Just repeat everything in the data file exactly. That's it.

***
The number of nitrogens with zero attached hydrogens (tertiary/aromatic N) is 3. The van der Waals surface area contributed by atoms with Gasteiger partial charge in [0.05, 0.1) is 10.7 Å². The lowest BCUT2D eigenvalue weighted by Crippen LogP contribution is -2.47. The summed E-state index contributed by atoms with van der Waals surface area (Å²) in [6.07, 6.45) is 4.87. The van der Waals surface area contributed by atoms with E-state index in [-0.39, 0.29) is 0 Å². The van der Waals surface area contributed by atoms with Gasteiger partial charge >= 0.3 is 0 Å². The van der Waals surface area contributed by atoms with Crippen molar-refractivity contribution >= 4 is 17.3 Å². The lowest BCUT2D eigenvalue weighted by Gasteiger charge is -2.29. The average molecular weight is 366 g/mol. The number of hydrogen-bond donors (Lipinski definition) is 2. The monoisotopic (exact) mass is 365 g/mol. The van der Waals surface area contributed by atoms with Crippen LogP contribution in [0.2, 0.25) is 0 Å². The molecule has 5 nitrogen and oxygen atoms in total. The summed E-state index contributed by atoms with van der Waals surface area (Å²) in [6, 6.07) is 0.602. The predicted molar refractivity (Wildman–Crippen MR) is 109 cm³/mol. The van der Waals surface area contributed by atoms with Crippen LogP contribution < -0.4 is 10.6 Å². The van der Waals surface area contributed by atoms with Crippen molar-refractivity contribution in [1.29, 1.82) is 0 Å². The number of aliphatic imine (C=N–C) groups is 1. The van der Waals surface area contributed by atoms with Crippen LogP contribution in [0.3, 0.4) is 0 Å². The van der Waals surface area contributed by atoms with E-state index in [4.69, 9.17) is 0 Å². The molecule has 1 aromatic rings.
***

The number of nitrogens with zero attached hydrogens (tertiary/aromatic N) is 3. The van der Waals surface area contributed by atoms with Gasteiger partial charge in [0.05, 0.1) is 10.7 Å². The lowest BCUT2D eigenvalue weighted by Crippen LogP contribution is -2.47. The summed E-state index contributed by atoms with van der Waals surface area (Å²) in [6.07, 6.45) is 4.87. The van der Waals surface area contributed by atoms with E-state index in [-0.39, 0.29) is 0 Å². The van der Waals surface area contributed by atoms with Gasteiger partial charge >= 0.3 is 0 Å². The van der Waals surface area contributed by atoms with Crippen molar-refractivity contribution >= 4 is 17.3 Å². The lowest BCUT2D eigenvalue weighted by Gasteiger charge is -2.29. The average molecular weight is 366 g/mol. The number of hydrogen-bond donors (Lipinski definition) is 2. The monoisotopic (exact) mass is 365 g/mol. The van der Waals surface area contributed by atoms with Crippen LogP contribution in [0.2, 0.25) is 0 Å². The molecule has 5 nitrogen and oxygen atoms in total. The summed E-state index contributed by atoms with van der Waals surface area (Å²) in [6, 6.07) is 0.602. The predicted molar refractivity (Wildman–Crippen MR) is 109 cm³/mol. The van der Waals surface area contributed by atoms with Crippen LogP contribution < -0.4 is 10.6 Å². The van der Waals surface area contributed by atoms with Crippen molar-refractivity contribution in [1.29, 1.82) is 0 Å². The number of aliphatic imine (C=N–C) groups is 1. The van der Waals surface area contributed by atoms with Crippen LogP contribution in [0.3, 0.4) is 0 Å². The van der Waals surface area contributed by atoms with E-state index in [4.69, 9.17) is 0 Å². The molecule has 1 aromatic rings.